Fresh data on Germany’s mighty industrial sector shows output just barely climbed into positive territory, at a piddling 0.2% in November. That’s better than October’s 2% month-on-month decline. (October was somewhat rosier than first thought. It was originally reported as a 2.6% decline.) But it’s worse than the roughly 1% increase that analysts had expected.
So far, Germany has been able to avoid the recession that has engulfed much of the euro zone, a contraction driven largely by the ongoing debt crisis there. But as we’ve told you before, Germany can’t escape its geography. In 2011, some 71% of German exports went to Europe, so its own economic fate is tied to that of its neighbors.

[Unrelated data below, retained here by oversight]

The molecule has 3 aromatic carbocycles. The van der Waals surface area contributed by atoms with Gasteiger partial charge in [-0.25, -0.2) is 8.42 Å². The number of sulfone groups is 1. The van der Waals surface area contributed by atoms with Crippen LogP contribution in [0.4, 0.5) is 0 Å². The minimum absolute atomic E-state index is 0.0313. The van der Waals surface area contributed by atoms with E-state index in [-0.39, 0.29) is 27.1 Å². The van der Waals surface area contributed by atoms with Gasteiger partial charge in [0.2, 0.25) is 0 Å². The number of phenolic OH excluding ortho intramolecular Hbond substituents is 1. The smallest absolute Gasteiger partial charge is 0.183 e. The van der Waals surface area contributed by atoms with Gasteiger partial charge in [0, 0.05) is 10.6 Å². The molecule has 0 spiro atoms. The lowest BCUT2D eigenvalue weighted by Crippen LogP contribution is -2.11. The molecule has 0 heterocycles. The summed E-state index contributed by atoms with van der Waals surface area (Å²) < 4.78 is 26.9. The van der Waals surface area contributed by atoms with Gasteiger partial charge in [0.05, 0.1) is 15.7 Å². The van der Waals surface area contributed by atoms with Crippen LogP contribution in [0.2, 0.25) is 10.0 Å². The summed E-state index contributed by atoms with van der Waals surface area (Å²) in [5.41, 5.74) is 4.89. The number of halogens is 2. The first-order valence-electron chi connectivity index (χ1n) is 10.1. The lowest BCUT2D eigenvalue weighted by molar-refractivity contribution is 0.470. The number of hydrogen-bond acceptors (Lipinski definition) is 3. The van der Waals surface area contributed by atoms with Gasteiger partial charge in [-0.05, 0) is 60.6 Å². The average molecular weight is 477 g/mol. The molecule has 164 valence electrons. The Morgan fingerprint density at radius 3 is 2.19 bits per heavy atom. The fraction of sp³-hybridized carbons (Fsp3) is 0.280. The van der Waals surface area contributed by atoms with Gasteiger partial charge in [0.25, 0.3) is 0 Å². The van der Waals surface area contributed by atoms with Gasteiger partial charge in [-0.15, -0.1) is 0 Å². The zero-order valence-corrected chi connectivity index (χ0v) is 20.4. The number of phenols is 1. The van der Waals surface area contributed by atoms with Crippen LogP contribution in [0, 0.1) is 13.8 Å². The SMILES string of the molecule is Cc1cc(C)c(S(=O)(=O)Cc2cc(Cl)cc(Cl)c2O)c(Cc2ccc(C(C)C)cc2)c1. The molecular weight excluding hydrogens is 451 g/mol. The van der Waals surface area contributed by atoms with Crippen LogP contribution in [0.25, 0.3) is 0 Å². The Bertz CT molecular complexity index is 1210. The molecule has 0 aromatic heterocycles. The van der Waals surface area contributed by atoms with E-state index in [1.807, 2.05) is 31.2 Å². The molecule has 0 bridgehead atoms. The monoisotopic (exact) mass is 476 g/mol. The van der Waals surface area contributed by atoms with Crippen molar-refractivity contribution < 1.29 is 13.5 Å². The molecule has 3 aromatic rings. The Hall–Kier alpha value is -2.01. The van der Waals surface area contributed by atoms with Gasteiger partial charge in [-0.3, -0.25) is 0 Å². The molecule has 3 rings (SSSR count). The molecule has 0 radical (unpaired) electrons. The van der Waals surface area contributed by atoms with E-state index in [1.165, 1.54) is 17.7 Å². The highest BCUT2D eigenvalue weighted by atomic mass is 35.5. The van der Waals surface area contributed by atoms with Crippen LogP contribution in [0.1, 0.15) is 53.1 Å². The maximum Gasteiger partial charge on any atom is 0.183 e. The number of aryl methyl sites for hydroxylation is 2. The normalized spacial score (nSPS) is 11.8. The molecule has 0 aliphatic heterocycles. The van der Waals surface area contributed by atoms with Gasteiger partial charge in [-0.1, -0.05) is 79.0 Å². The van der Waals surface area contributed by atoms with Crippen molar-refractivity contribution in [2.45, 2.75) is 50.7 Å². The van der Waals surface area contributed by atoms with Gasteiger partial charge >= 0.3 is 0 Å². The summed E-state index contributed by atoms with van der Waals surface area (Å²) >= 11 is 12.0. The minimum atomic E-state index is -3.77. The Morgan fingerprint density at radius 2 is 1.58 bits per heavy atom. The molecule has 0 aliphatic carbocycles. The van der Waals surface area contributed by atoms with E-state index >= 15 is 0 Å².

“Output in October and November averaged about 3% less than in the third quarter,” Commerzbank economist Ulrike Rondorf told Deutsche Presse-Agentur. “We now expect GDP contracted by 0.4% in the fourth quarter.” Fresh numbers on Germany’s fourth-quarter GDP are due on Jan. 15.
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